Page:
One of the easiest traps to fall into is to create an adversarial relationship with the Operations organization. After all, if they wouldn't break it, you wouldn't have to fix it, right? Bet if you asked them, they'd say that if you'd fix it correctly, it wouldn't break. You spend a lot of time and effort trying to decide who gets the "blame" for an equipment failure, and it usually winds up in your lap. This is a counterproductive situation and one that is guaranteed to cause your maintenance process to be reactive.

Face it; your functions are interdependent. The plant cannot exist without Operations, nor can it exist without Maintenance. Neither function can be successful without the other. A proactive Maintenance function is dependent on operators being the "first line of defense" and taking responsibility for equipment care. It is also dependent on getting necessary downtime for correcting problems discovered on predictive inspections. Your weekly work schedule is worthless if Operations is not involved in its creation because they have to commit to the equipment being available at the appointed time.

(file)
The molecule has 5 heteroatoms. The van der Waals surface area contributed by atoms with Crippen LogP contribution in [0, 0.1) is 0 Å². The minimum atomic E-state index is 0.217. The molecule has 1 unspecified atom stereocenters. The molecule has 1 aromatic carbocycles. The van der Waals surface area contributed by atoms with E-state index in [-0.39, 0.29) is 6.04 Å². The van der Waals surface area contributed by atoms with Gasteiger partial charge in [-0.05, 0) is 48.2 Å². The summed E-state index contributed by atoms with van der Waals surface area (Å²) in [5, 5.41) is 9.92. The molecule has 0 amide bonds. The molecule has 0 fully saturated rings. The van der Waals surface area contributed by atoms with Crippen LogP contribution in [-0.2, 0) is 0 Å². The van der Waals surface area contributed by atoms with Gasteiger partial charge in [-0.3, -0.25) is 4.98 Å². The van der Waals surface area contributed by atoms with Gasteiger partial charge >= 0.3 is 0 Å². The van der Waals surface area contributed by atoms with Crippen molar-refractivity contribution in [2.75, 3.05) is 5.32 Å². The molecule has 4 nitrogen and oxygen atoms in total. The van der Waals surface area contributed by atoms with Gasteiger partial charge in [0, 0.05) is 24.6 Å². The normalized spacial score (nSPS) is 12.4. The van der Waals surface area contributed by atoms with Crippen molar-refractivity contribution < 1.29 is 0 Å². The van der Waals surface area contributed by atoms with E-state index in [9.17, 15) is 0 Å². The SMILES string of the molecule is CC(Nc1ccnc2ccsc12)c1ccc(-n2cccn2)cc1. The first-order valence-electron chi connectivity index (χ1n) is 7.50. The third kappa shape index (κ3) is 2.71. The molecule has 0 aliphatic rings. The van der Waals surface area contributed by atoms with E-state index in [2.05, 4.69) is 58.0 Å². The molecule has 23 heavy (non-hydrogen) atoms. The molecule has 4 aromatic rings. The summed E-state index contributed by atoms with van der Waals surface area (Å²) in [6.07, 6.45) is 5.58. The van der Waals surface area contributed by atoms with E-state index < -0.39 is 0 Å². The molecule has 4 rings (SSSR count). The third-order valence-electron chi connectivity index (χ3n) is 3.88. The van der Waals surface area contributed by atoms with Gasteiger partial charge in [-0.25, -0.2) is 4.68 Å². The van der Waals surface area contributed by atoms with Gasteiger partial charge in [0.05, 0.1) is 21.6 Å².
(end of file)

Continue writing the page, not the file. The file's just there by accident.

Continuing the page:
A great way to build a partnership is to sit down with your Operations counterpart and have a frank discussion about what each needs from the other in order to be successful. Draft a "partnership agreement" that spells out, in writing, your responsibilities to each other. Commit to it, sign it, and review it periodically to make sure you are both complying with it.

Tip provided by Management Resources Group, Inc.
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